Millennium Post (Kolkata)

Post-pandemic, young Chinese seek studies abroad, just not in US

The decrease of the Chinese students can be seen in the undergradu­ate programme in the United States


In the Chinese city of Shanghai, two young women seeking an education abroad have both decided against going to the United States, a destinatio­n of choice for decades that may be losing its shine.

For Helen Dong, a 22-yearold senior studying advertisin­g, it was the cost. “It doesn’t work for me when you have to spend 2 million (yuan) (USD 278,000) but find no job upon returning,” she said. Dong is headed to Hong Kong this fall instead. Costs were not a concern for Yvonne Wong, 24, now studying comparativ­e literature and cultures in a master’s program at the University of Bristol in Britain. For her, the issue was safety.

“Families in Shanghai usually don’t want to send their daughters to a place where guns are not banned that was the primary reason,” Wong said. “Between the US and the UK, the UK is safer, and that’s the biggest considerat­ion for my parents.”

With an interest in studying abroad rebounding after the pandemic, there are signs that the decades-long run that has sent an estimated 3 million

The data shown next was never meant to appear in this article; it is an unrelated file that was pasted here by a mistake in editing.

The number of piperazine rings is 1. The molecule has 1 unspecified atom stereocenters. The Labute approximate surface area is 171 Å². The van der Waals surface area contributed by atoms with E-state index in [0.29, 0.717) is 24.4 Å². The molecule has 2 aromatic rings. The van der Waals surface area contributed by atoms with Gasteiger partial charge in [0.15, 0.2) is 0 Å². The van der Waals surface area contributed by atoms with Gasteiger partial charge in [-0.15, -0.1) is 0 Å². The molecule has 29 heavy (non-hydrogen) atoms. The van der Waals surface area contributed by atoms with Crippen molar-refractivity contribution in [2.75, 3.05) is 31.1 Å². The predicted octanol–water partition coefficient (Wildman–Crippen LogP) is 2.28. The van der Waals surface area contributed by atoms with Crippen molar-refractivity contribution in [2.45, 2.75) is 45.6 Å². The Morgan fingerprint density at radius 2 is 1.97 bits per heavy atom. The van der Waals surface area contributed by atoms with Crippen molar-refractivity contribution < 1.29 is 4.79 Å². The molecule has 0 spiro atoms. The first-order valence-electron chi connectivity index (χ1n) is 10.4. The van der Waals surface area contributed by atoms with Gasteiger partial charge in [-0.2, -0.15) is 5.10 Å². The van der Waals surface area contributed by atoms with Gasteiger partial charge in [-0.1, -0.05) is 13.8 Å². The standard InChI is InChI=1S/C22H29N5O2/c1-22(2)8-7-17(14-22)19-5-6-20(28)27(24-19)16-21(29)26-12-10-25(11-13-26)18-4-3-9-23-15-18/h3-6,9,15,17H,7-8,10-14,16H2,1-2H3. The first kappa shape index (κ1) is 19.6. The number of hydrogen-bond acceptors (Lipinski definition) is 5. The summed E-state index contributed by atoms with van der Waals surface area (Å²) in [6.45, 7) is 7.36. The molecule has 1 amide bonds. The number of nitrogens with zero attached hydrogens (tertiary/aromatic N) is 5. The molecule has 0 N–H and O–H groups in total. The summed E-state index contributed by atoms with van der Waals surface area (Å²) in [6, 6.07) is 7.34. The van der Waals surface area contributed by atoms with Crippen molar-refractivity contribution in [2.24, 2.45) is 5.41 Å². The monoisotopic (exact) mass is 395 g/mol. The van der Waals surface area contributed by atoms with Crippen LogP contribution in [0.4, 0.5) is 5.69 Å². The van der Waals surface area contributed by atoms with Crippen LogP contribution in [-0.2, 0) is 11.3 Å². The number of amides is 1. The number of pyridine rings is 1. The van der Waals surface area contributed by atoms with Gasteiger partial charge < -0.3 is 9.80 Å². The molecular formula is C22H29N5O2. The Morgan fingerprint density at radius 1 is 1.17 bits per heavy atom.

Chinese students to the US, including many of the country’s brightest, could be trending down, as geopolitic­al shifts redefine US-China relations.

Cutting people-to-people exchanges could have a lasting impact on relations between the two countries. “Internatio­nal education is a bridge,” said Fanta Aw, executive director of the NAFSA Associatio­n of Internatio­nal Educators, based in Washington.

“A long-term bridge, because the students who come today are the engineers of the future. They are the politician­s of the future, they are the business entreprene­urs of the future.”

“Not seeing that pipeline as strong means that we in the US have to pay attention, because

China-US relations are very important,.”

Aw said the decrease is more notable in US undergradu­ate programs, which she attributed to a declining population in China from low birthrates, bitter US-China relations, more regional choices for Chinese families and the high costs of a US education.

But graduate programs have not been spared. Zheng Yi, an associate professor of mechanical and industrial engineerin­g at Northeaste­rn University in Boston, has seen the number of Chinese applicants to one of the school’s engineerin­g programs shrink to single digits, compared with 20 to 30 students before the pandemic.

 ?? ?? Representa­tional Image
Representa­tional Image

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